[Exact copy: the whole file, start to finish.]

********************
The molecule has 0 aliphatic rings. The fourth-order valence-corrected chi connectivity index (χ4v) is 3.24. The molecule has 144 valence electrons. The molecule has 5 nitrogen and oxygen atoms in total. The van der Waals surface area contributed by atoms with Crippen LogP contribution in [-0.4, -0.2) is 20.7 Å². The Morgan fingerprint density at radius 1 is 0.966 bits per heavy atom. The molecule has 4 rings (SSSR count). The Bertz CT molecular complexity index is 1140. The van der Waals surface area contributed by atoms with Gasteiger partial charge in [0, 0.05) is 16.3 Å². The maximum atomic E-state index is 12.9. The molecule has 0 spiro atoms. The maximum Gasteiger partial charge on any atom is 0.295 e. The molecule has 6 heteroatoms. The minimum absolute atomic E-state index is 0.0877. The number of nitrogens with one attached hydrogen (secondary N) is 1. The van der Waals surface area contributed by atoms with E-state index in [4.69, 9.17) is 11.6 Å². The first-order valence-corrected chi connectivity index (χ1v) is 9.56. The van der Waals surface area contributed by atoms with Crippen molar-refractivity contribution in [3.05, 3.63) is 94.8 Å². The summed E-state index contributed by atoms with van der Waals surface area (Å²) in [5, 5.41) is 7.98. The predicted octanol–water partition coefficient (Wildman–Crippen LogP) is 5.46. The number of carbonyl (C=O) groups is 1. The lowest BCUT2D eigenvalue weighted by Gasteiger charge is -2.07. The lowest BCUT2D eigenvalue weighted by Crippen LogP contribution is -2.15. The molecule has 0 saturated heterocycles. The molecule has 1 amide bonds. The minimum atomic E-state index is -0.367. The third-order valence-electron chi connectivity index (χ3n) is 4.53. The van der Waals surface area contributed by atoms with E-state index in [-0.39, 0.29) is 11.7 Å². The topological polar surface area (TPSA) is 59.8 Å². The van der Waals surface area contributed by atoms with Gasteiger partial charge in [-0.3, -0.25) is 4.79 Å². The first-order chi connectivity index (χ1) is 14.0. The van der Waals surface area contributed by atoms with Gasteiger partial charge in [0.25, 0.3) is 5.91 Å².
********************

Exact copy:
The molecule has 0 aliphatic rings. The fourth-order valence-corrected chi connectivity index (χ4v) is 3.24. The molecule has 144 valence electrons. The molecule has 5 nitrogen and oxygen atoms in total. The van der Waals surface area contributed by atoms with Crippen LogP contribution in [-0.4, -0.2) is 20.7 Å². The Morgan fingerprint density at radius 1 is 0.966 bits per heavy atom. The molecule has 4 rings (SSSR count). The Bertz CT molecular complexity index is 1140. The van der Waals surface area contributed by atoms with Gasteiger partial charge in [0, 0.05) is 16.3 Å². The maximum atomic E-state index is 12.9. The molecule has 0 spiro atoms. The maximum Gasteiger partial charge on any atom is 0.295 e. The molecule has 6 heteroatoms. The minimum absolute atomic E-state index is 0.0877. The number of nitrogens with one attached hydrogen (secondary N) is 1. The van der Waals surface area contributed by atoms with E-state index in [4.69, 9.17) is 11.6 Å². The first-order valence-corrected chi connectivity index (χ1v) is 9.56. The van der Waals surface area contributed by atoms with Crippen molar-refractivity contribution in [3.05, 3.63) is 94.8 Å². The summed E-state index contributed by atoms with van der Waals surface area (Å²) in [5, 5.41) is 7.98. The predicted octanol–water partition coefficient (Wildman–Crippen LogP) is 5.46. The number of carbonyl (C=O) groups is 1. The lowest BCUT2D eigenvalue weighted by Gasteiger charge is -2.07. The lowest BCUT2D eigenvalue weighted by Crippen LogP contribution is -2.15. The molecule has 0 saturated heterocycles. The molecule has 1 amide bonds. The minimum atomic E-state index is -0.367. The third-order valence-electron chi connectivity index (χ3n) is 4.53. The van der Waals surface area contributed by atoms with E-state index in [-0.39, 0.29) is 11.7 Å². The topological polar surface area (TPSA) is 59.8 Å². The van der Waals surface area contributed by atoms with Gasteiger partial charge in [-0.3, -0.25) is 4.79 Å². The first-order chi connectivity index (χ1) is 14.0. The van der Waals surface area contributed by atoms with Gasteiger partial charge in [0.25, 0.3) is 5.91 Å².